World Poetry Day: RM Drake to Tyler Knott Gregson, meet leaders of the Instagram poetry world
For poets of Instagram, fame came in the form of followers, and was followed by book deals. On the UNESCO day of the art of weaving verses, we speak to four front-runners of the Insta poetry scene.more lifestyle Updated: Mar 21, 2018 16:41 IST
As novels transmute into tablet screens and the touch of a button replaces bookmarks, it’s easy to lose faith in the musty smell of paperbacks. But whoever said change is bad? This world poetry day, we look at the flag-bearers of the phenomenon that is Instagram poetry. From struggling to get their work noticed to bagging book deals, and winning over millions of followers with their work online, the Insta-poet is here to stay. But how appealing are they to the young readership? Or, will fans of Byron or Neruda ever accept Insta verses as the real deal? While lovers and haters would divide, ignoring social media poetry would be akin to ignoring the evolution of the written word.
World Poetry Day: In 1999, UNESCO (United Nations Educational, Scientific and Cultural Organisation) adopted March 21 as a celebration of poesy, at a session in Paris.
A poet and a photographer, Gregson is known for his Haiku-style writing (Japanese short-form poetry). In fact, he has been writing a Haiku daily, for almost nine years. The Montana-based poet has 348K Insta followers and three books to his name, including the popular Chasers of the Light. “Never in my wildest imagination would I have thought all this would happen. My friends and family encouraged me to start sharing my work via social media, but I never intended or expected anyone to actually read what I was doing. I am still amazed to this day, that anyone bothers to pay attention, that anyone bothers to care. It means more than I know how to express that my words reach so many different corners of this beautiful planet. The fact that I’m speaking with you, here, now, is astounding and shocking,” he says. “Whitman. Neruda. Cummings. Eliot. So many of the Older poets really inspire me. But, to be frank, I don’t read a lot of contemporary poetry for a really personal reason. I don’t ever want to be influenced by current poetic trends, voices, or themes. I think of poetry as a pressure release valve for my overactive and noisy brain, nothing more. I do not want to look back, years from now, and feel like something I wrote felt like something someone else wrote, and not an authentic reaction to my life at the time,” he adds.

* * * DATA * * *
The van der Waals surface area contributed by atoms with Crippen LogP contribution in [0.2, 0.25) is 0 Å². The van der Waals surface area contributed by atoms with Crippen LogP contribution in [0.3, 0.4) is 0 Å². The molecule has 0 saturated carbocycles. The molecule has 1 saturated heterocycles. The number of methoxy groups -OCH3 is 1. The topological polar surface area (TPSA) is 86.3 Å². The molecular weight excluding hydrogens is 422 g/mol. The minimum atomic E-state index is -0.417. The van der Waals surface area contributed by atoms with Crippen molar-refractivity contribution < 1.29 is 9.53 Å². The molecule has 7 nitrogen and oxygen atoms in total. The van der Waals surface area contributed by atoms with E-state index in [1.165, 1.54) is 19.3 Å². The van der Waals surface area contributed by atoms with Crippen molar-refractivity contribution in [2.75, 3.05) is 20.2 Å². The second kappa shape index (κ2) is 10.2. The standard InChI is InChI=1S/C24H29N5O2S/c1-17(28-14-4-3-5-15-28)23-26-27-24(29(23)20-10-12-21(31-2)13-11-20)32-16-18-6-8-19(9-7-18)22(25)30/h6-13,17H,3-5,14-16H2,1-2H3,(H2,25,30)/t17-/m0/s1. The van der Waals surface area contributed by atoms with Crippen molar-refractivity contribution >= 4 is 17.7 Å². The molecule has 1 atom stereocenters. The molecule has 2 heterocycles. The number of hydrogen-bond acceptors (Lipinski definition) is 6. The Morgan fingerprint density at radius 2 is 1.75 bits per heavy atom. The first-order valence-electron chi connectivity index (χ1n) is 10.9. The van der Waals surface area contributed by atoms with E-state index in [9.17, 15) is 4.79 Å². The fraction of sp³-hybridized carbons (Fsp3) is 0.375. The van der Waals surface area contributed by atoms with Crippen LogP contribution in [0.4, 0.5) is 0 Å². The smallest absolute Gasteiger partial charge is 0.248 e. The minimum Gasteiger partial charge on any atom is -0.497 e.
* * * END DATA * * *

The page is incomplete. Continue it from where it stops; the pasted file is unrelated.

Being a poet who shares his work on Instagram, Gregson is always exposed to critics and trolls. How does he handle it? “For every five people that enjoy what I do, I am sure there are five that loathe it. People can be kind, and they can be cruel, but it’s all the same. It’s just people who are entitled to their opinions, their beliefs, and their interests. I can’t control the impact words have, the criticism they receive, the fallout after I post the things I’ve written. All I can do is be honest, be open, and be kind no matter what the response.”
How does it feel seeing his words in print? “I still have trouble believing it. I’ve always written for myself, and myself alone, without ever intending on anyone anywhere reading it. Seeing my three (soon to be four) books on bookshelves around the world is a feeling I don’t know you can ever adjust to. It feels surreal, it feels like an accident I stumbled into, and I don’t know when I will wake up and realise it was all a weird dream.”
The reclusive Miami-born poet, who chooses not to share his photographs, has a whopping 1.8 million followers on Instagram. He calls himself “just a regular guy” who appreciates art.